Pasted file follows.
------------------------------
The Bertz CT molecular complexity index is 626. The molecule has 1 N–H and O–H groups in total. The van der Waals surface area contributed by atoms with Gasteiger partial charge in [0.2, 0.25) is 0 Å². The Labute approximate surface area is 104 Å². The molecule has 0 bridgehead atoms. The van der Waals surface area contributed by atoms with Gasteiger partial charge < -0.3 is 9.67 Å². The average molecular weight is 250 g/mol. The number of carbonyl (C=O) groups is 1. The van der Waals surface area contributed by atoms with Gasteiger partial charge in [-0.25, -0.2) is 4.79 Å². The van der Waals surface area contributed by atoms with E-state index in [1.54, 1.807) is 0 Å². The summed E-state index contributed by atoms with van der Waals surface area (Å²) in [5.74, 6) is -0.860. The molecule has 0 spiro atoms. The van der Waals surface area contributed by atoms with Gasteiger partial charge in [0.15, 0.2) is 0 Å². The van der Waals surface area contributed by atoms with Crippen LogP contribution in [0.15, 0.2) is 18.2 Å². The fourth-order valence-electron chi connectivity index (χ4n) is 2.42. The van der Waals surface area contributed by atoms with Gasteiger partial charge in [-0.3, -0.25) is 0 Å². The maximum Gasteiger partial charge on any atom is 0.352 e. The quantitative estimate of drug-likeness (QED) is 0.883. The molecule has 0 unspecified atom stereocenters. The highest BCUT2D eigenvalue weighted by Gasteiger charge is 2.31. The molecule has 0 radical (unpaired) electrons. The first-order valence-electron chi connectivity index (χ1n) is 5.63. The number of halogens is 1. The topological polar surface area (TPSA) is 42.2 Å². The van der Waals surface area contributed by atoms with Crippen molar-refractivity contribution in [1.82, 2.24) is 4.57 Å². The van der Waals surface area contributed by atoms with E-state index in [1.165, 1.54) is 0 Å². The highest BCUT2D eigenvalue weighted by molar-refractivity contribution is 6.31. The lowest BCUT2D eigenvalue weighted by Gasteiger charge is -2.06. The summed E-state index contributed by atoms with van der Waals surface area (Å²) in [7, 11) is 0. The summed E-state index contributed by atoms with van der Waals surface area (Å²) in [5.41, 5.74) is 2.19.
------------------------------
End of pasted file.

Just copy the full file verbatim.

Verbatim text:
The Bertz CT molecular complexity index is 626. The molecule has 1 N–H and O–H groups in total. The van der Waals surface area contributed by atoms with Gasteiger partial charge in [0.2, 0.25) is 0 Å². The Labute approximate surface area is 104 Å². The molecule has 0 bridgehead atoms. The van der Waals surface area contributed by atoms with Gasteiger partial charge < -0.3 is 9.67 Å². The average molecular weight is 250 g/mol. The number of carbonyl (C=O) groups is 1. The van der Waals surface area contributed by atoms with Gasteiger partial charge in [-0.25, -0.2) is 4.79 Å². The van der Waals surface area contributed by atoms with E-state index in [1.54, 1.807) is 0 Å². The summed E-state index contributed by atoms with van der Waals surface area (Å²) in [5.74, 6) is -0.860. The molecule has 0 spiro atoms. The van der Waals surface area contributed by atoms with Gasteiger partial charge in [0.15, 0.2) is 0 Å². The van der Waals surface area contributed by atoms with Crippen LogP contribution in [0.15, 0.2) is 18.2 Å². The fourth-order valence-electron chi connectivity index (χ4n) is 2.42. The van der Waals surface area contributed by atoms with Gasteiger partial charge in [-0.3, -0.25) is 0 Å². The maximum Gasteiger partial charge on any atom is 0.352 e. The quantitative estimate of drug-likeness (QED) is 0.883. The molecule has 0 unspecified atom stereocenters. The highest BCUT2D eigenvalue weighted by Gasteiger charge is 2.31. The molecule has 0 radical (unpaired) electrons. The first-order valence-electron chi connectivity index (χ1n) is 5.63. The number of halogens is 1. The topological polar surface area (TPSA) is 42.2 Å². The van der Waals surface area contributed by atoms with Crippen molar-refractivity contribution in [1.82, 2.24) is 4.57 Å². The van der Waals surface area contributed by atoms with E-state index in [1.165, 1.54) is 0 Å². The highest BCUT2D eigenvalue weighted by molar-refractivity contribution is 6.31. The lowest BCUT2D eigenvalue weighted by Gasteiger charge is -2.06. The summed E-state index contributed by atoms with van der Waals surface area (Å²) in [7, 11) is 0. The summed E-state index contributed by atoms with van der Waals surface area (Å²) in [5.41, 5.74) is 2.19.